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Veterans and Agent Orange: Update 2002 Neurobehavioral Disorders An update of the Air Force Health Study (AFHS), which looked at cognitive effects on people involved in the aerial spraying of Agent Orange (the Ranch Hands) has been published, as has a study of cognitive effects on Czech workers exposed to TCDD during the production of 2,4,5-T. A case–control study of possible factors contributing to Alzheimer's disease, including pesticides, has also been published. Inconsistent effects on cognitive endpoints were seen in the AFHS and the Czech study. No significant relationship was seen between exposure to pesticides and Alzheimer's disease. The relationship between exposure to pesticides and Parkinson's disease or parkinsonism has been investigated in two studies of agricultural cohorts, in both of which an association was seen: a study of agricultural workers in Iowa and North Carolina and a study of agricultural workers on sugarcane and pineapple plantations in Hawaii. No specific information on herbicide use is available in those studies. Amyotrophic lateral sclerosis (ALS) was investigated in four case –control studies and in the update of the Dow chemical-plant cohort. An increased relative risk was seen in the Dow cohort on the basis of three cases of ALS, but no statistically significant associations were seen in the case–control studies. No other consistent neurobehavioral or neurological effects were seen, and there was no consistent increase in chronic peripheral neuropathy in the AFHS. Other Health Effects A number of studies have investigated other health effects. The update of the Dow chemical-plant cohort looked at respiratory and circulatory disorders and saw no effects. A cross-sectional survey of residents of rural Saskatchewan did not indicate an increased prevalence of diabetes or circulatory disorders. The update of the AFHS showed an increase in hepatomegaly but no other liver effects. The study of residents of Chapaevsk, Russia, demonstrated an increase in mortality from cardiovascular disease, but the committee questioned the usefulness of that study for this report because of the use of different control populations, the likelihood of other exposures, the lack of individual confounding data, and demographic and socioeconomic confounders. A cross-sectional study that investigated diabetes, lipid and lipoprotein disorders, and circulatory disorders in people working at a municipal waste incinerator in Japan showed an increase in self-reported lipoprotein disorders. Health-Outcome Conclusions The present committee weighed the strengths and limitations of all the epidemiologic evidence reviewed in this report and in previous Veterans and Agent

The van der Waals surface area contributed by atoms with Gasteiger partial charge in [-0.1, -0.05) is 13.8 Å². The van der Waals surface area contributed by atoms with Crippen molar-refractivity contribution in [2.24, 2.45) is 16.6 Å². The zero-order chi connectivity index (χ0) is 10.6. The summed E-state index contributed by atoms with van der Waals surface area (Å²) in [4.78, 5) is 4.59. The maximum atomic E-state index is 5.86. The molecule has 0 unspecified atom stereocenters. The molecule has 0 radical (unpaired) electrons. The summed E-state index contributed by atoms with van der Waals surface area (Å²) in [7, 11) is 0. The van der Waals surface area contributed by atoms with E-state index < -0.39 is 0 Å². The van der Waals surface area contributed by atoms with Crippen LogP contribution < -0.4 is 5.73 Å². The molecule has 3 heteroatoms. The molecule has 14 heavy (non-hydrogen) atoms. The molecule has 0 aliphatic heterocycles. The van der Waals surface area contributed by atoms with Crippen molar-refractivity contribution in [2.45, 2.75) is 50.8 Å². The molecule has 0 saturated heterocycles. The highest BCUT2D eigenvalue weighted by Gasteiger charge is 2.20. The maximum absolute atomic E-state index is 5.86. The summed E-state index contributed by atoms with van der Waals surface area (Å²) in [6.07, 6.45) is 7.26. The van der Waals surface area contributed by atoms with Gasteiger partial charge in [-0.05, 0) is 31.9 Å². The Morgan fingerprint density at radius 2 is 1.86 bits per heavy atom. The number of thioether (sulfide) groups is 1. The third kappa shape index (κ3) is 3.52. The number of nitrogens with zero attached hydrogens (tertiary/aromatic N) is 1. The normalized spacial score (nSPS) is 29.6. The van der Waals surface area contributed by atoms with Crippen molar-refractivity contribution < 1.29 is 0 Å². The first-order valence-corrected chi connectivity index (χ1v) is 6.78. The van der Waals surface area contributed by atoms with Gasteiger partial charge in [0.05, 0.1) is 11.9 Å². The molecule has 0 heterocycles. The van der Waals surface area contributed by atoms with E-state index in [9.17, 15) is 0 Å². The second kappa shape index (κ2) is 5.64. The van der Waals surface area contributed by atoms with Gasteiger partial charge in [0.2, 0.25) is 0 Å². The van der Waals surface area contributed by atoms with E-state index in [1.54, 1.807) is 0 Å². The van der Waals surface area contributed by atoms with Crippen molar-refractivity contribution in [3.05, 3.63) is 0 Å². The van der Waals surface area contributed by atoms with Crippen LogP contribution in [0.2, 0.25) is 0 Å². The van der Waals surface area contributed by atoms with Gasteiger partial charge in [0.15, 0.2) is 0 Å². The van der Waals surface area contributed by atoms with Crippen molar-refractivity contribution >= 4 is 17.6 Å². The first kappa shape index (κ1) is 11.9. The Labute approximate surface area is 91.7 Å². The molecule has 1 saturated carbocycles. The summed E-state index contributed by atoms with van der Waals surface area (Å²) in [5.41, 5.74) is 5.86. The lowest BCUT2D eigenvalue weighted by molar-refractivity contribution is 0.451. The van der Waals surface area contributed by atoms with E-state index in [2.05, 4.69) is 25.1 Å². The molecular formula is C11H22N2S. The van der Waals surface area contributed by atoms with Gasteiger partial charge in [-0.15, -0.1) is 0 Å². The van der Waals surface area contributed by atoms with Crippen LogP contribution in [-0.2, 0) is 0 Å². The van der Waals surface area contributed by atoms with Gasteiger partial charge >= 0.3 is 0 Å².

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Veterans and Agent Orange: Update 2002 Orange reports and reached its conclusions by interpreting the new evidence in the context of the entire body of literature. It assigned each health outcome being considered to one of four categories on the basis of that evidence. The definitions of the categories and the criteria for assigning particular health outcomes to them are described in Table ES-1; the health outcomes assigned to each category are also listed in the table. The present committee made one change in the categorization of health outcomes in this report compared with the Update 2000 and Acute Myelogenous Leukemia reports. Previously, the evidence of all forms of leukemia was considered together. In this update, however, the committee was asked by the VA to consider whether the evidence of chronic lymphocytic leukemia could be assessed separately from evidence of other forms of leukemia. Because of the available data and the etiology of chronic lymphocytic leukemia, the present committee made conclusions for that leukemia separately. On the basis of all the evidence reviewed, the committee concluded that there is sufficient evidence of an association between exposure to at least one of the chemicals of interest (2,4-D, 2,4,5-T or its contaminant TCDD, picloram, or cacodylic acid) and chronic lymphocytic leukemia. As mandated by PL 102-4, the distinctions between categories are based on statistical association, not on causality. It should be noted that the committee is charged with reviewing the scientific data, not with making recommendations regarding VA policy; therefore, conclusions reported in Table ES-1 are not intended to imply or suggest policy decisions. Furthermore, the conclusions are related to associations between exposure to chemicals and health outcomes in human populations, not to the likelihood that any individual's health problem is associated with or caused by the herbicides in question. Increased Risk of Disease Among Vietnam Veterans There have been numerous health studies of Vietnam veterans, but most have been hampered by relatively poor measures of exposure to herbicides or TCDD and by other methodologic problems. In light of those problems, many conclusions regarding associations between exposure to TCDD or herbicides and disease are based on studies of people exposed in occupational and environmental settings rather than on studies of Vietnam veterans. The committee believes that there is sufficient evidence to reach general conclusions about associations between herbicide exposure and the health outcomes, but the lack of adequate data on Vietnam veterans themselves makes it difficult to reach conclusions about increased risk of disease among Vietnam veterans. The lack of data on Vietnam veterans, the large uncertainties about the magnitude of potential risk posed by exposure to herbicides in epidemiologic studies, the inadequate control for other important risk factors in many epidemiologic studies, and the uncertainty about the nature and magnitude of exposure to herbicides in Vietnam add